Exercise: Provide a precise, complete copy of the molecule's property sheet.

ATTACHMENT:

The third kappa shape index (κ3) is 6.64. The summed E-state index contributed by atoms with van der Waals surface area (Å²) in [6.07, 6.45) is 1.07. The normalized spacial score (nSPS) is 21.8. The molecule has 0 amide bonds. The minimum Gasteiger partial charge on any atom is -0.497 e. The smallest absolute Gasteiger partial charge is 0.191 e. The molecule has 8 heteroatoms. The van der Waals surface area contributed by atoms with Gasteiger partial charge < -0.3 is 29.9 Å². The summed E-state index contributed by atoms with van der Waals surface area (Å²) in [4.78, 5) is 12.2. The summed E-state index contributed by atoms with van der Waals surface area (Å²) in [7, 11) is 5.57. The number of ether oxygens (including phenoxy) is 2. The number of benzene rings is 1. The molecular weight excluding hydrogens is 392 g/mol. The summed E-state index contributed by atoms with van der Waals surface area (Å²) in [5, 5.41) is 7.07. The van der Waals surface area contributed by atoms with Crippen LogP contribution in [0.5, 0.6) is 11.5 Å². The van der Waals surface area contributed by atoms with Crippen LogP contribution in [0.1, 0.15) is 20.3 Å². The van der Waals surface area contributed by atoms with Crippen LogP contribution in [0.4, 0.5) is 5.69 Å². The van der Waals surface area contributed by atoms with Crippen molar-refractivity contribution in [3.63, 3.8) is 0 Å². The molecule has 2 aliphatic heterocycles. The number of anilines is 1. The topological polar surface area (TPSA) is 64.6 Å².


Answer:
The third kappa shape index (κ3) is 6.64. The summed E-state index contributed by atoms with van der Waals surface area (Å²) in [6.07, 6.45) is 1.07. The normalized spacial score (nSPS) is 21.8. The molecule has 0 amide bonds. The minimum Gasteiger partial charge on any atom is -0.497 e. The smallest absolute Gasteiger partial charge is 0.191 e. The molecule has 8 heteroatoms. The van der Waals surface area contributed by atoms with Gasteiger partial charge < -0.3 is 29.9 Å². The summed E-state index contributed by atoms with van der Waals surface area (Å²) in [4.78, 5) is 12.2. The summed E-state index contributed by atoms with van der Waals surface area (Å²) in [7, 11) is 5.57. The number of ether oxygens (including phenoxy) is 2. The number of benzene rings is 1. The molecular weight excluding hydrogens is 392 g/mol. The summed E-state index contributed by atoms with van der Waals surface area (Å²) in [5, 5.41) is 7.07. The van der Waals surface area contributed by atoms with Crippen LogP contribution in [0.5, 0.6) is 11.5 Å². The van der Waals surface area contributed by atoms with Crippen LogP contribution in [0.1, 0.15) is 20.3 Å². The van der Waals surface area contributed by atoms with Crippen LogP contribution in [0.4, 0.5) is 5.69 Å². The van der Waals surface area contributed by atoms with Crippen molar-refractivity contribution in [3.63, 3.8) is 0 Å². The molecule has 2 aliphatic heterocycles. The number of anilines is 1. The topological polar surface area (TPSA) is 64.6 Å².